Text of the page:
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Walk-in COVID-19 jabs for elderly please, say doctors


Members of the Hong Kong College of Physicians, including (from left to right) Dr. Chow Kai-ming, Dr. Chan Tak-yeung, Professor Li Kam-tao and Dr. Tsang Tak-yin, reassure the public that the COVID-19 vaccines are safe.



The Hong Kong College of Physicians is calling on the government to allow people aged over 60 years to be vaccinated against COVID-19 without having to make an online booking.

Speaking at a press conference today, HKCP president Professor Li Kam-tao said many elderly people have difficulties accessing the online booking system.

He also called on the government to do more to eliminate elderly people’s misunderstandings about the side effects of vaccination.

The college made the calls after a survey it commissioned found that only 5% of the elderly aged between 70 and 79 in Hong Kong have been vaccinated, and the figure for those aged over 80 is just 1%.

 “The vaccination rate (of Hong Kong’s elderly) is among the lowest in the world,” said Dr. Tsang Tak-yin, chairman of the HKCP’s infection and infectious diseases committee.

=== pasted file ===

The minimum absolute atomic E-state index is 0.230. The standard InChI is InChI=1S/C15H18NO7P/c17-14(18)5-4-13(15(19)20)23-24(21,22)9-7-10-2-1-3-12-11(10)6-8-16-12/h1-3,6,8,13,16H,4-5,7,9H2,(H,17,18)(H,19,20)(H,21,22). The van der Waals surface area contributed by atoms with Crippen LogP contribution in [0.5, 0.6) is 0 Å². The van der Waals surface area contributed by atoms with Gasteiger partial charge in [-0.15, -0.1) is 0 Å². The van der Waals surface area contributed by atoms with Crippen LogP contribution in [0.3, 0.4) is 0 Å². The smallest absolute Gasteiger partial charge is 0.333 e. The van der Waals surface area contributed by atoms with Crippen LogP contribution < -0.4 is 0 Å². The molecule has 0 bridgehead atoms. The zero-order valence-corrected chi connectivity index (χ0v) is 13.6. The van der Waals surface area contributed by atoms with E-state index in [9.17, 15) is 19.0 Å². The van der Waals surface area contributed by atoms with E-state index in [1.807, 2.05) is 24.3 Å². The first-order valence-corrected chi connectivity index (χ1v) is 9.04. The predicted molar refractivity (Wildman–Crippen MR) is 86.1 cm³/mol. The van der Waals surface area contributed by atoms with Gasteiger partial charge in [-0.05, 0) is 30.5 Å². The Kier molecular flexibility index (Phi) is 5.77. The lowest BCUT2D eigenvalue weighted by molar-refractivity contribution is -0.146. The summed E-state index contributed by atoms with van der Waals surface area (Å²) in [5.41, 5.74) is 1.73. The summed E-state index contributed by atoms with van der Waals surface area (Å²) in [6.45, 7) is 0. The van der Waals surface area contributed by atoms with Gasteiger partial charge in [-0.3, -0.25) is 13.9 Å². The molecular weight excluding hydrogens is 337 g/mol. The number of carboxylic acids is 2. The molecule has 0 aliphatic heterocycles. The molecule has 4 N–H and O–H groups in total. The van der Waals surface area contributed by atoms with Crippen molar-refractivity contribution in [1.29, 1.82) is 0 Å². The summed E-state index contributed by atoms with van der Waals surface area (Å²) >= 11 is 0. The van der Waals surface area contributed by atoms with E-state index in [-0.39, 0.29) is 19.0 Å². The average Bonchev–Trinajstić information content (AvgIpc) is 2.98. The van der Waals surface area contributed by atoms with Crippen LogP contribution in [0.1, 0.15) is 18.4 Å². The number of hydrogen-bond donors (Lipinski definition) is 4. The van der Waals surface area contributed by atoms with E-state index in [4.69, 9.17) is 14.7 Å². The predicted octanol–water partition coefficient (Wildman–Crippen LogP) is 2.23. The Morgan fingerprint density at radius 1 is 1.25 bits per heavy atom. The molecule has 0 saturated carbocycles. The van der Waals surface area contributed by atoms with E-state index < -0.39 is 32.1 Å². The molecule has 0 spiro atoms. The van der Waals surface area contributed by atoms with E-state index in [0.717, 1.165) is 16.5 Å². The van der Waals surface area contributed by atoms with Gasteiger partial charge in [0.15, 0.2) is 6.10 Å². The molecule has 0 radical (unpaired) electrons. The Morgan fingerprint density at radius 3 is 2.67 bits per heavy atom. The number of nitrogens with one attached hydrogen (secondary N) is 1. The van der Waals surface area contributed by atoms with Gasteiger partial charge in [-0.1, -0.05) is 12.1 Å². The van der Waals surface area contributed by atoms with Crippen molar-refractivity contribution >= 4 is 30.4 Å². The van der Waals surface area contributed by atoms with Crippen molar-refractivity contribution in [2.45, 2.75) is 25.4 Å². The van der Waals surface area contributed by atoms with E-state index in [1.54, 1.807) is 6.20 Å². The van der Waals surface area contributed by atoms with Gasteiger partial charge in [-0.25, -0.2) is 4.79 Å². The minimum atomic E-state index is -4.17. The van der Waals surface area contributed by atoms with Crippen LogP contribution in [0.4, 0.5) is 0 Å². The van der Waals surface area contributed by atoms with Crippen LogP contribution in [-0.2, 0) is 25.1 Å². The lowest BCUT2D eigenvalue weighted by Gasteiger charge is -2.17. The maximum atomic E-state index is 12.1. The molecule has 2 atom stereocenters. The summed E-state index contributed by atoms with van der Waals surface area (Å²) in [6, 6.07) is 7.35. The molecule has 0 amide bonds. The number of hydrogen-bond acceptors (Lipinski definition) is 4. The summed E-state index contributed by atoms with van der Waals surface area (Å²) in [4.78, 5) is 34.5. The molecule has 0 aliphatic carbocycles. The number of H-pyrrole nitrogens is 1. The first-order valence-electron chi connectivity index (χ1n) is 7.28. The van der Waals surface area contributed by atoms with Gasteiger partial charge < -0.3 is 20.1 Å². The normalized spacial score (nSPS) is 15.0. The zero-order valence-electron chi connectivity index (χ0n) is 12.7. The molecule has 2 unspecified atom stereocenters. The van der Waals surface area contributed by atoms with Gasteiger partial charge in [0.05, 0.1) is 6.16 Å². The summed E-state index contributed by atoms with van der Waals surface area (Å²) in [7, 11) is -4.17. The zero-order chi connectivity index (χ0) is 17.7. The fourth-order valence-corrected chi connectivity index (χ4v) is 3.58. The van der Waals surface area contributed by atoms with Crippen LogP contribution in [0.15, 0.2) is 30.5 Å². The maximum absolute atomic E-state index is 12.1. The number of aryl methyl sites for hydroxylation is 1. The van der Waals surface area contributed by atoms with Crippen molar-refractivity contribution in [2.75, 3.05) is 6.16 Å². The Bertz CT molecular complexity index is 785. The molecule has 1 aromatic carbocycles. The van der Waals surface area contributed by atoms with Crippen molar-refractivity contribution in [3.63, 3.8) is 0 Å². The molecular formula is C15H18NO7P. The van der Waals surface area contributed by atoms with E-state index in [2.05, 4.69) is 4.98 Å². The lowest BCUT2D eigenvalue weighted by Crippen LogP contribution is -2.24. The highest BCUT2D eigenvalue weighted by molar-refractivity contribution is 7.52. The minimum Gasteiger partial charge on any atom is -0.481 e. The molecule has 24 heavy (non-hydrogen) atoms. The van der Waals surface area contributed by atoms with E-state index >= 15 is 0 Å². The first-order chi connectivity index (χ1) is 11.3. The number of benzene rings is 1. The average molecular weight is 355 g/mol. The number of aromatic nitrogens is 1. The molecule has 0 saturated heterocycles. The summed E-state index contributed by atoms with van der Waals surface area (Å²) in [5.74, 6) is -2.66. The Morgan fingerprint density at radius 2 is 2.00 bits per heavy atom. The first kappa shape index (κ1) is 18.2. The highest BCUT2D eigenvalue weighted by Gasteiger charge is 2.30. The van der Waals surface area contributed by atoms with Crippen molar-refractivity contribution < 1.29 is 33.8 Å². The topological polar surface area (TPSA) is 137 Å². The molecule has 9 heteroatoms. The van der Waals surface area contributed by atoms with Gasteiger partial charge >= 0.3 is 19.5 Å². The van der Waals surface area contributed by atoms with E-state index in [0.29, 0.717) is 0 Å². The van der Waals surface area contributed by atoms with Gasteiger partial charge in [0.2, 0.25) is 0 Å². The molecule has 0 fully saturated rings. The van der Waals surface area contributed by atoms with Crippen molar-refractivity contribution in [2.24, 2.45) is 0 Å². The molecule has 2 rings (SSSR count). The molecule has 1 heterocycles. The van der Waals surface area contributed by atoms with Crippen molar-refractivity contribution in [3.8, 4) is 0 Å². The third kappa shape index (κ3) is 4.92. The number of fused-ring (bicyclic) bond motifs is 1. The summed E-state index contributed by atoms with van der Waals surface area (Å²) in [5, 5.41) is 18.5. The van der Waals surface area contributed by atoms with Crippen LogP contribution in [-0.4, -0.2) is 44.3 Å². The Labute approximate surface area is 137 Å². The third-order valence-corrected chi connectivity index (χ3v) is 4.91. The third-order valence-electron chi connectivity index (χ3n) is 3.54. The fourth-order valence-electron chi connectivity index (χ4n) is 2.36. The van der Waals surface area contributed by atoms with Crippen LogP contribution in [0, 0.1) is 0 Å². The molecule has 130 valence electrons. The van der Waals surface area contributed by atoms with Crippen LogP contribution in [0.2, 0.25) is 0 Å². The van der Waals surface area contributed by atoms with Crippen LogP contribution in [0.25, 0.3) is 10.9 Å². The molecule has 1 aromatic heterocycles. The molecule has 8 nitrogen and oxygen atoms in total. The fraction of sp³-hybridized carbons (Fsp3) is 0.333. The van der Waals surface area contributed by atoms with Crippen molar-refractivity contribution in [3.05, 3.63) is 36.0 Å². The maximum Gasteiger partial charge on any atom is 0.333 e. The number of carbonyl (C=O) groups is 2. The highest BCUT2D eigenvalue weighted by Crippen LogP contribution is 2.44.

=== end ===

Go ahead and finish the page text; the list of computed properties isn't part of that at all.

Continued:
Dr. Chan Tak-yeung, secretary of the college’s geriatrics committee, said many elderly people, particularly those with chronic conditions such as diabetes or heart problems, were worried about the safety and side effects of the COVID-19 vaccines.

Chan Yuk-yin, 65, who has rheumatoid and vascular diseases, told The Young Reporter in a phone interview that she had reservations about being vaccinated as she was worried about her body’s possible adverse reactions to the vaccines.

Chung Yuk-ching, 62, said she would not get vaccinated because of worries about the side effects and doubts about the efficacy of the vaccines. 

“Vaccination cannot protect me permanently; it would be a problem for me to get vaccinated every year,” she said. 

However, Dr. Chan said studies have shown that vaccinated elderly people are less likely to suffer pain at the injection site and fever than younger people, and the side effects are usually mild.

The saying that elderly people with chronic diseases cannot be vaccinated is a misunderstanding, he said.

In fact, vaccines can protect people effectively from severe cases of COVID-19 and even death, he added.

Besides calling on the government to let the elderly get vaccinated without making a booking, HKCP also suggests that all workers and elderly inmates in care homes should be vaccinated.

 Prof. Li said research has shown that the rate of COVID-19 infection decreases significantly if 70% of people in care homes are vaccinated, and a high rate of vaccination helps to protect those who have not been vaccinated.


《The Young Reporter》

The Young Reporter (TYR) started as a newspaper in 1969. Today, it is published across multiple media platforms and updated constantly to bring the latest news and analyses to its readers.


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